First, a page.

Billboard, March 3, 1979

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Elvis Costello

Ray Campi & The Rockabilly Rebels
Palomino, Los Angeles

Paul Grein

Both headliner and opening act took swipes at current music industry trends in their sets here Feb. 16.

The day after losing the Grammy award as best new artist to A Taste Of Honey, Costello had this to say in introducing "Radio, Radio," his vitriolic attack on conservative radio attitudes: "Radio has changed since last time I was here — it's gotten a lot worse."

The song's key lyric: "Radio's in the hands of such a lot of fools / Tryin' to anesthetize the way that you feel."

The five-man Rockabilly Rebels also mock current country practices in the song — "Rockabilly Rebel," while at the same time paying tribute by name to such pioneers as Carl Perkins, Jerry Lee Lewis and Elvis Presley: "The Nashville sound has gotten sugary sweet / They've watered it down, eliminated the beat / Sounds like they've had too much rehearsal / Now it's time for a big reversal."

While there was a message of malcontent in the music, the emphasis in both sets was on unbridled rock energy.

Costello's 19-song, hour-long set was one of six soldout appearances in Southern California during the week, along with dates at the Long Beach Arena, Santa Barbara's Arlington Theatre and San Diego's Fox Theatre.

The 24-year old singer went out of his way to bring his new wave music more in line with the country orientation of the famed nightclub.

He added a steel guitar player, John McFee, to augment his basic three-man band, the Attractions, which consists of Steve Naive, keyboards; Pete Thomas, drums and Bruce Thomas, bass.

The Englishman also did a cover of the Jim Reeves country classic "He'll Have To Go" and a version of a macabre novelty by Leon Payne, "Psycho," about a twisted individual with a penchant for killing. (Yet ironically for someone who favors uncensored music, he toned down the song-clinching final line to "Mama, better let them lock me up" from the gallows humor of the original: "Mama - why don't you wake up?")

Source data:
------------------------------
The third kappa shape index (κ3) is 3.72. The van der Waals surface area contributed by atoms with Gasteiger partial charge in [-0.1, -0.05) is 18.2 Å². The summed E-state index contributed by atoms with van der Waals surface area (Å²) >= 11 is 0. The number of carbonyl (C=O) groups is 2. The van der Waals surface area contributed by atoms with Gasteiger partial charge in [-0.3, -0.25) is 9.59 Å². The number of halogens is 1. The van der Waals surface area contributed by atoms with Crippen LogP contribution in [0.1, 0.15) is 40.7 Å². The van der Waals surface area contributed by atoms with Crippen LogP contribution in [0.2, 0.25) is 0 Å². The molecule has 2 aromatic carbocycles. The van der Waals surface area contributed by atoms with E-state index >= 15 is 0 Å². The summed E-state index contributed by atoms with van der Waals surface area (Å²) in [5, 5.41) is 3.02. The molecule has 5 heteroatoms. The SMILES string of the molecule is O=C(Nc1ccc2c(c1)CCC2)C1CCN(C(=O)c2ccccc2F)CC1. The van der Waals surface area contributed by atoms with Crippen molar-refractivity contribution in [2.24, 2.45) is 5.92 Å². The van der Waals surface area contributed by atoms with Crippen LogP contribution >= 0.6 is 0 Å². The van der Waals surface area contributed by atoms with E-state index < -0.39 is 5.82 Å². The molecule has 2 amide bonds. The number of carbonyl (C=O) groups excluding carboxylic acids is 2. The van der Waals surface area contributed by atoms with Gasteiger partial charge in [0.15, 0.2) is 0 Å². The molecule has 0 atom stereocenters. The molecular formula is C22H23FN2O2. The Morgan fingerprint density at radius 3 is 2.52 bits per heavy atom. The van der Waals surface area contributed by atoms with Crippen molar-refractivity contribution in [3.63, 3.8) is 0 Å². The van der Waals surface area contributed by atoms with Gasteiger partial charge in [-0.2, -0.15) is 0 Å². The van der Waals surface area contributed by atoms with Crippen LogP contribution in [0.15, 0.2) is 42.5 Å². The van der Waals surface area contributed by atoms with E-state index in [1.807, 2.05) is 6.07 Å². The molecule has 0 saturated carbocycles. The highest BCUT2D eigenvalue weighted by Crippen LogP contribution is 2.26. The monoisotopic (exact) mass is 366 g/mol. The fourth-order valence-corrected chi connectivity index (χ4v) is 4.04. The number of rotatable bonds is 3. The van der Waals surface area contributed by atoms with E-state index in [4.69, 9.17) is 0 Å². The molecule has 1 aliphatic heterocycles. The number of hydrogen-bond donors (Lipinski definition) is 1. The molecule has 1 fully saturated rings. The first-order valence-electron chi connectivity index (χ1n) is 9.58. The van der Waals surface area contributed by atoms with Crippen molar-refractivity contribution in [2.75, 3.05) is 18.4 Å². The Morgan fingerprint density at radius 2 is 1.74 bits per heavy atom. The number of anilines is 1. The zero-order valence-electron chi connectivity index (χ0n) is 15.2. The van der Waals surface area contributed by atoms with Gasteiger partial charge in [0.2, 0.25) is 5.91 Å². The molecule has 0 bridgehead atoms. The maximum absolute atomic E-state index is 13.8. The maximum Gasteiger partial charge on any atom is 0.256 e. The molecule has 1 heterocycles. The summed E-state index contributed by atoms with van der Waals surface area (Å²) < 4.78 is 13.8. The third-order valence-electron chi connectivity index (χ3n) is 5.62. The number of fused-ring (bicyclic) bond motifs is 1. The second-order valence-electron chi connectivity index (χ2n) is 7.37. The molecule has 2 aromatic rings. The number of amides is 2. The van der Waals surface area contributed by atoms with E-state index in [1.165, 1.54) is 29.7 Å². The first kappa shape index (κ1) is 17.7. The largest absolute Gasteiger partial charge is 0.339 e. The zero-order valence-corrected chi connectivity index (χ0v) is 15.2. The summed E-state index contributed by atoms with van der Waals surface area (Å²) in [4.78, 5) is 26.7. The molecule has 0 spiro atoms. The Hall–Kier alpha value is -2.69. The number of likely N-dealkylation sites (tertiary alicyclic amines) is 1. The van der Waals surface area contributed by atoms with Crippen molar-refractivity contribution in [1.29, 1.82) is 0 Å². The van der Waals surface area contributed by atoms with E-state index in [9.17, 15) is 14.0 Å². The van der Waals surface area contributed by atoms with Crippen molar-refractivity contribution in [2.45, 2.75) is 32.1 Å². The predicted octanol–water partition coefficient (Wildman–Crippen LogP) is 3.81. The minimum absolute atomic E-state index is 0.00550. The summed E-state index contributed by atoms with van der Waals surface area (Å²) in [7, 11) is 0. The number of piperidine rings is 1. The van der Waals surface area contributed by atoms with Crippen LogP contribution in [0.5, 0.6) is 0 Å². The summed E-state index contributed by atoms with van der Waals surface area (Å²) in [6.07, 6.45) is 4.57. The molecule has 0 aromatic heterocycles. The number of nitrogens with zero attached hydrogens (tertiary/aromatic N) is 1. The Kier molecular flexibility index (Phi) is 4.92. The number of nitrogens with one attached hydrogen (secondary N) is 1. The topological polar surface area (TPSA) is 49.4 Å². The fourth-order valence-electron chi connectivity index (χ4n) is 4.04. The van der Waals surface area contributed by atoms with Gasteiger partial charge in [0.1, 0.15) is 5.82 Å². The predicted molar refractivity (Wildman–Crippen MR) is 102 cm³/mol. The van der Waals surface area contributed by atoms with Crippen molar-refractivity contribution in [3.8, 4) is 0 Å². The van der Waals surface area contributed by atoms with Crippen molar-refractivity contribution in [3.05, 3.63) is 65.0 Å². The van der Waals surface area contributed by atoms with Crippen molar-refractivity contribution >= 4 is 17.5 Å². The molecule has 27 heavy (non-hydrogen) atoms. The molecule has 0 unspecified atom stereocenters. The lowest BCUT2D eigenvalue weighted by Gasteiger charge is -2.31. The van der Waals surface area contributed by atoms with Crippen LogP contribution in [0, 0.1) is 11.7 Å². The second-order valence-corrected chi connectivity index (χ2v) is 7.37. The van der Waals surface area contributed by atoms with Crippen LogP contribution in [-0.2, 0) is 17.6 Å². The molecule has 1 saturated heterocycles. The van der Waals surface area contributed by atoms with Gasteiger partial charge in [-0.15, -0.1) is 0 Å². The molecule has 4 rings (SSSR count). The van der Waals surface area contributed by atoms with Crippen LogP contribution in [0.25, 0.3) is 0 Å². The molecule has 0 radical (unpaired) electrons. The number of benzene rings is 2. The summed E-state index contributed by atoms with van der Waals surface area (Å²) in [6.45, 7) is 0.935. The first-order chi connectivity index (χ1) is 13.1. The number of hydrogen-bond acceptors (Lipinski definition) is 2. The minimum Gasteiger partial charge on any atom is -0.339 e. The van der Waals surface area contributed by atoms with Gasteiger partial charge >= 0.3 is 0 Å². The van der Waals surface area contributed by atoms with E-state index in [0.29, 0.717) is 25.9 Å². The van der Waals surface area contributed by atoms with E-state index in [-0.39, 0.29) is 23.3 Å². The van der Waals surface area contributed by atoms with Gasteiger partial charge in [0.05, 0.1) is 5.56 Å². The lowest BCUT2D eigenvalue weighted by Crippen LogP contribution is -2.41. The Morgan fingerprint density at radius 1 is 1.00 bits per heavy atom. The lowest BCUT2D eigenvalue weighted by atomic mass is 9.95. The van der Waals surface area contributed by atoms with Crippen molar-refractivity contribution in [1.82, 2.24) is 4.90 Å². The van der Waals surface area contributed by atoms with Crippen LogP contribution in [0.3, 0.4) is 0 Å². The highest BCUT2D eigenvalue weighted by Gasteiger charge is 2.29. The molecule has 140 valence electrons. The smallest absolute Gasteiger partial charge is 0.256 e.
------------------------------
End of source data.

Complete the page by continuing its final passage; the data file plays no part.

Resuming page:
Costello concentrated on material from his new Armed Forces LP though he also included some favorites from his first two Columbia albums, notably "Alison" and "Mystery Dance."

The show ended on a puzzling note, with Costello declining to appear for a second encore despite overwhelming demand.

The Rockabilly Rebels, which is signed to Radar Records in England (along with Costello and Nick Lowe), is fronted by two lead singers, Campi and Colin Winski. Also in the lineup are Gerry Sikorski, lead guitar; Steve Clark, drums; and Kevin Fennell, rhythm guitar.

Its 40-minute set consisted of 15 tunes.

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Billboard, March 3, 1979

Paul Grein reviews Elvis Costello & The Attractions and opening act Ray Campi, Friday, February 16, 1979, The Palomino, Los Angeles.

Talent Talk previews the April 1st, 1979 shows in New York.


1979-03-03 Billboard clipping 01.jpg

Talent Talk



1979-03-03 Billboard clipping 02.jpg

Elvis Costello may be planning a blitzkrieg tour of three clubs in one night on April 1st, 1979 in New York, the night after his scheduled appearance at the Palladium. Clubs he is expected to play are the Bottom Line, CBGB's and the Lone Star.


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